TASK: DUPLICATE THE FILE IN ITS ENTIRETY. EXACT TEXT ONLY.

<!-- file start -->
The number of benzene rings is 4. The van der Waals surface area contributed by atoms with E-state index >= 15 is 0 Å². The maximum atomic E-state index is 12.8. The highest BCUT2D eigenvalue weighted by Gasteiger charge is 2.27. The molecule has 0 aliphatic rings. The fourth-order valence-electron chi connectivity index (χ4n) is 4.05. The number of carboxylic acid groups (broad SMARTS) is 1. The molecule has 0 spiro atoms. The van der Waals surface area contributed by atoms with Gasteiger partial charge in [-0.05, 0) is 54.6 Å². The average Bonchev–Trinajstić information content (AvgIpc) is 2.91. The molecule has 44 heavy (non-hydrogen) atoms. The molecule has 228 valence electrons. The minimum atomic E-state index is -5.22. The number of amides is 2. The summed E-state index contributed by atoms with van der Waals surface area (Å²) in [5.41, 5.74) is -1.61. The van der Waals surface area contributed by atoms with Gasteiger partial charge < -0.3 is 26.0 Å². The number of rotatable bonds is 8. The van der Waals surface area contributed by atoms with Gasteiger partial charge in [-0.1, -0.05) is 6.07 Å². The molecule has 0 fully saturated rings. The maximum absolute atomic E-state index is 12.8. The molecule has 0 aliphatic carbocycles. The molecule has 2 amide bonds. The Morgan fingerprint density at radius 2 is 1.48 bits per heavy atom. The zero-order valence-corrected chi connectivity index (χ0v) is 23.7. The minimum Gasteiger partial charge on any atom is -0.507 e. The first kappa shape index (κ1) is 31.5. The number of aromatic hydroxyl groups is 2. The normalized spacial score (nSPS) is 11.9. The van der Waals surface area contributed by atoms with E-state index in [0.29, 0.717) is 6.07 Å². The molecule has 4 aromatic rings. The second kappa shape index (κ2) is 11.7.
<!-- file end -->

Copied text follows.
The number of benzene rings is 4. The van der Waals surface area contributed by atoms with E-state index >= 15 is 0 Å². The maximum atomic E-state index is 12.8. The highest BCUT2D eigenvalue weighted by Gasteiger charge is 2.27. The molecule has 0 aliphatic rings. The fourth-order valence-electron chi connectivity index (χ4n) is 4.05. The number of carboxylic acid groups (broad SMARTS) is 1. The molecule has 0 spiro atoms. The van der Waals surface area contributed by atoms with Gasteiger partial charge in [-0.05, 0) is 54.6 Å². The average Bonchev–Trinajstić information content (AvgIpc) is 2.91. The molecule has 44 heavy (non-hydrogen) atoms. The molecule has 228 valence electrons. The minimum atomic E-state index is -5.22. The number of amides is 2. The summed E-state index contributed by atoms with van der Waals surface area (Å²) in [5.41, 5.74) is -1.61. The van der Waals surface area contributed by atoms with Gasteiger partial charge < -0.3 is 26.0 Å². The number of rotatable bonds is 8. The van der Waals surface area contributed by atoms with Gasteiger partial charge in [-0.1, -0.05) is 6.07 Å². The molecule has 0 fully saturated rings. The maximum absolute atomic E-state index is 12.8. The molecule has 0 aliphatic carbocycles. The molecule has 2 amide bonds. The Morgan fingerprint density at radius 2 is 1.48 bits per heavy atom. The zero-order valence-corrected chi connectivity index (χ0v) is 23.7. The minimum Gasteiger partial charge on any atom is -0.507 e. The first kappa shape index (κ1) is 31.5. The number of aromatic hydroxyl groups is 2. The normalized spacial score (nSPS) is 11.9. The van der Waals surface area contributed by atoms with E-state index in [0.29, 0.717) is 6.07 Å². The molecule has 4 aromatic rings. The second kappa shape index (κ2) is 11.7.